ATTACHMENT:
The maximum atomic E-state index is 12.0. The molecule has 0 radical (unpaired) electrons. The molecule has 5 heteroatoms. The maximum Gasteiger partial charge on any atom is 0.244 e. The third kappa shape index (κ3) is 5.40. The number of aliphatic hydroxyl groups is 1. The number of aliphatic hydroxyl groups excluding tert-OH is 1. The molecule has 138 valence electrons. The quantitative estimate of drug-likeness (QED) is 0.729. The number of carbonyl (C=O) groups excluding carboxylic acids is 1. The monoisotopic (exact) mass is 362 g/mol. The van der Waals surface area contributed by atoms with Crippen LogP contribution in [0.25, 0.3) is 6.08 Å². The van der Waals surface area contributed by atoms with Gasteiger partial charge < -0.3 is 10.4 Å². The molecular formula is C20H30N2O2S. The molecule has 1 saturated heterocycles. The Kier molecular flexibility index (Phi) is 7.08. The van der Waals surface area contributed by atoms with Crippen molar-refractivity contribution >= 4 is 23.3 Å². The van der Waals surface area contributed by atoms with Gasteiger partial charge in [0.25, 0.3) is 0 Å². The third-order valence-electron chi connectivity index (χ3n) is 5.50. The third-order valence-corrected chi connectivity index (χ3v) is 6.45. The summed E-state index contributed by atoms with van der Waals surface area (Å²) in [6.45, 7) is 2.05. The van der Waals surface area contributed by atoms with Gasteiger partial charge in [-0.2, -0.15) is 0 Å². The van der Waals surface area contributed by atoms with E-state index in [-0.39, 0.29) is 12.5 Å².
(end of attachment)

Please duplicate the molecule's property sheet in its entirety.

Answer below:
The maximum atomic E-state index is 12.0. The molecule has 0 radical (unpaired) electrons. The molecule has 5 heteroatoms. The maximum Gasteiger partial charge on any atom is 0.244 e. The third kappa shape index (κ3) is 5.40. The number of aliphatic hydroxyl groups is 1. The number of aliphatic hydroxyl groups excluding tert-OH is 1. The molecule has 138 valence electrons. The quantitative estimate of drug-likeness (QED) is 0.729. The number of carbonyl (C=O) groups excluding carboxylic acids is 1. The monoisotopic (exact) mass is 362 g/mol. The van der Waals surface area contributed by atoms with Crippen LogP contribution in [0.25, 0.3) is 6.08 Å². The van der Waals surface area contributed by atoms with Gasteiger partial charge < -0.3 is 10.4 Å². The molecular formula is C20H30N2O2S. The molecule has 1 saturated heterocycles. The Kier molecular flexibility index (Phi) is 7.08. The van der Waals surface area contributed by atoms with Crippen molar-refractivity contribution >= 4 is 23.3 Å². The van der Waals surface area contributed by atoms with Gasteiger partial charge in [0.25, 0.3) is 0 Å². The third-order valence-electron chi connectivity index (χ3n) is 5.50. The third-order valence-corrected chi connectivity index (χ3v) is 6.45. The summed E-state index contributed by atoms with van der Waals surface area (Å²) in [6.45, 7) is 2.05. The van der Waals surface area contributed by atoms with Gasteiger partial charge in [-0.2, -0.15) is 0 Å². The van der Waals surface area contributed by atoms with E-state index in [-0.39, 0.29) is 12.5 Å².